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Texas Crews Rush To Help After Hurricane Michael

November 5, 2018

Hurricane Michael made landfall Oct. 10 near Mexico Beach, Florida, as a Category 4 storm—the strongest ever to hit the Florida Panhandle, according to the National Weather Service. Its drenching rains and damaging winds swept across the South, ravaging electric cooperative systems in six states. About 375,000 of the nearly 2 million electric meters knocked offline belonged to co-op members.

Texas cooperatives, among those from several other states, responded immediately, getting in touch with TEC, which participated in daily planning calls with cooperative leaders affected by the damage. At least two Texas co-ops sent workers to assist in restoration efforts; others were forced to stand down due to a lack of lodging.

"More than a dozen co-ops reached out right away, ready and hoping to help," said Martin Bevins, TEC vice president of Communications & Member Services. "The co-ops in Florida and Georgia and nearby states were overwhelmed by support from the co-op family."

More than 35,000 workers arrived from across the country to repair co-op systems. Among them were seven linemen from Lamar EC, who arrived in Graceville, Florida, about 750 miles from their headquarters in Paris, days after the storm to assist West Florida EC, which suffered catastrophic damage.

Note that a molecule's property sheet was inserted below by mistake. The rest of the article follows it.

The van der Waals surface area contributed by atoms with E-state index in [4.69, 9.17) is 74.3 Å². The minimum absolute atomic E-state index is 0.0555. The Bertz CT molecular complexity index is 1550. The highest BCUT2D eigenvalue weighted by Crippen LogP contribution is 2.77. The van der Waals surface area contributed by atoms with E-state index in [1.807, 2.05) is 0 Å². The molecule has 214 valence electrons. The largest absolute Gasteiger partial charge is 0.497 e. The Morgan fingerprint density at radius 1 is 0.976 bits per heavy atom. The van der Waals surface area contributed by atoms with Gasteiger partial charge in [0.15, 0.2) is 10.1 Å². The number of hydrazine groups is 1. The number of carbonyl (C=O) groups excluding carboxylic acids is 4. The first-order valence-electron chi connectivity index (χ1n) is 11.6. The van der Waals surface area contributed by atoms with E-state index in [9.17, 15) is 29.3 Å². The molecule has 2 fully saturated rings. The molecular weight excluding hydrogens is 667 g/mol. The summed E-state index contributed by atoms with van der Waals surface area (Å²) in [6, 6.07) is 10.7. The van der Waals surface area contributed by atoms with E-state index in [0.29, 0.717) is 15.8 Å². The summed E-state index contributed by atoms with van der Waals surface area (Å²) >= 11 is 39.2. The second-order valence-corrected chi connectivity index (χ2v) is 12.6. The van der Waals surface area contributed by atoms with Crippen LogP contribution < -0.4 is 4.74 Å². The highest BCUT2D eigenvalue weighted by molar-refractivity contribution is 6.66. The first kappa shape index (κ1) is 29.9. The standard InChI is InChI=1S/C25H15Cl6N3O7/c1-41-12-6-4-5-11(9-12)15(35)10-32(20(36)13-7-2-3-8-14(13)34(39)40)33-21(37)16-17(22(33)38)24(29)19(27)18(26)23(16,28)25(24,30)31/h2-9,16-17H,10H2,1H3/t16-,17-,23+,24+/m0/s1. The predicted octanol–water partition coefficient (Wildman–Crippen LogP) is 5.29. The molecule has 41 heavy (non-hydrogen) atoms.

The storm took offline all of WFEC's 28,000 meters and the co-op's phones. "Our entire system (which has taken us 81 years to build) is all but destroyed," WFEC wrote on its Facebook page, its only functioning way to reach members.

A crew of 14 lineworkers from Jackson EC also made the trip to assist WFEC, arriving less than a week after the storm but with no shortage of devastation to address.

"As soon as crews arrived yesterday morning, they hit the ground running," said Missie Landry, executive assistant at Jackson EC, on Oct. 16. "Some said it was worse than Katrina, if that's even imaginable."